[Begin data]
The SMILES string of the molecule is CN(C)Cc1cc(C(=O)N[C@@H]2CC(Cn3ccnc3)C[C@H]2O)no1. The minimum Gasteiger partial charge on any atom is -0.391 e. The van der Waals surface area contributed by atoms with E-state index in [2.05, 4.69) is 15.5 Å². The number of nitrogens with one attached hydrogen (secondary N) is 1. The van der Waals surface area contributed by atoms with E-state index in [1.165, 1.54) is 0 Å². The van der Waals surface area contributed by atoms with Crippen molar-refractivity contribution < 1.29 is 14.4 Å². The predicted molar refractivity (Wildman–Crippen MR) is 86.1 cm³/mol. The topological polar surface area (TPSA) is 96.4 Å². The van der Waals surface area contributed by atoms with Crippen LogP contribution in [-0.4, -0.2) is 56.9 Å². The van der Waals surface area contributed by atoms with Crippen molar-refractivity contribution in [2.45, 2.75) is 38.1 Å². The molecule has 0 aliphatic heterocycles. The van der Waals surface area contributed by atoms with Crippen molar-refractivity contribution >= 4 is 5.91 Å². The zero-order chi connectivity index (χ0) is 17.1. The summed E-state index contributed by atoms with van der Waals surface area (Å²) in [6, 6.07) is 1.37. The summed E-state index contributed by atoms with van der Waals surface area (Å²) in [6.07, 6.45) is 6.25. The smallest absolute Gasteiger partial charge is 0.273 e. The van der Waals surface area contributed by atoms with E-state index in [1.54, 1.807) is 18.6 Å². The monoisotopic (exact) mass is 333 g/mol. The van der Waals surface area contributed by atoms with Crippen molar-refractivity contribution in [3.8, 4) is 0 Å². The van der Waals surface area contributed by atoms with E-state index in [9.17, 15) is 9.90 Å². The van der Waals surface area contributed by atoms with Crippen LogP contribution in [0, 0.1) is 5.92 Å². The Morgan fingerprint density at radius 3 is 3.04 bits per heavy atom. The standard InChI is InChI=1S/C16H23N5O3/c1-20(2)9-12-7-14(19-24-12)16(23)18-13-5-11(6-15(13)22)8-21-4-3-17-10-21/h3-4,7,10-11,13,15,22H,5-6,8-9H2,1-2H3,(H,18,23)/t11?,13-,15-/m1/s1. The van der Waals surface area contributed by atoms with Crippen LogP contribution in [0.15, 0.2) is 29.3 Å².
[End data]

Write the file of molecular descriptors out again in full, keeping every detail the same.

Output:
The SMILES string of the molecule is CN(C)Cc1cc(C(=O)N[C@@H]2CC(Cn3ccnc3)C[C@H]2O)no1. The minimum Gasteiger partial charge on any atom is -0.391 e. The van der Waals surface area contributed by atoms with E-state index in [2.05, 4.69) is 15.5 Å². The number of nitrogens with one attached hydrogen (secondary N) is 1. The van der Waals surface area contributed by atoms with E-state index in [1.165, 1.54) is 0 Å². The van der Waals surface area contributed by atoms with Crippen molar-refractivity contribution < 1.29 is 14.4 Å². The predicted molar refractivity (Wildman–Crippen MR) is 86.1 cm³/mol. The topological polar surface area (TPSA) is 96.4 Å². The van der Waals surface area contributed by atoms with Crippen LogP contribution in [-0.4, -0.2) is 56.9 Å². The van der Waals surface area contributed by atoms with Crippen molar-refractivity contribution in [2.45, 2.75) is 38.1 Å². The molecule has 0 aliphatic heterocycles. The van der Waals surface area contributed by atoms with Crippen molar-refractivity contribution >= 4 is 5.91 Å². The zero-order chi connectivity index (χ0) is 17.1. The summed E-state index contributed by atoms with van der Waals surface area (Å²) in [6, 6.07) is 1.37. The summed E-state index contributed by atoms with van der Waals surface area (Å²) in [6.07, 6.45) is 6.25. The smallest absolute Gasteiger partial charge is 0.273 e. The van der Waals surface area contributed by atoms with E-state index in [1.54, 1.807) is 18.6 Å². The monoisotopic (exact) mass is 333 g/mol. The van der Waals surface area contributed by atoms with Crippen molar-refractivity contribution in [3.8, 4) is 0 Å². The van der Waals surface area contributed by atoms with E-state index in [9.17, 15) is 9.90 Å². The van der Waals surface area contributed by atoms with Crippen LogP contribution in [0, 0.1) is 5.92 Å². The Morgan fingerprint density at radius 3 is 3.04 bits per heavy atom. The standard InChI is InChI=1S/C16H23N5O3/c1-20(2)9-12-7-14(19-24-12)16(23)18-13-5-11(6-15(13)22)8-21-4-3-17-10-21/h3-4,7,10-11,13,15,22H,5-6,8-9H2,1-2H3,(H,18,23)/t11?,13-,15-/m1/s1. The van der Waals surface area contributed by atoms with Crippen LogP contribution in [0.15, 0.2) is 29.3 Å².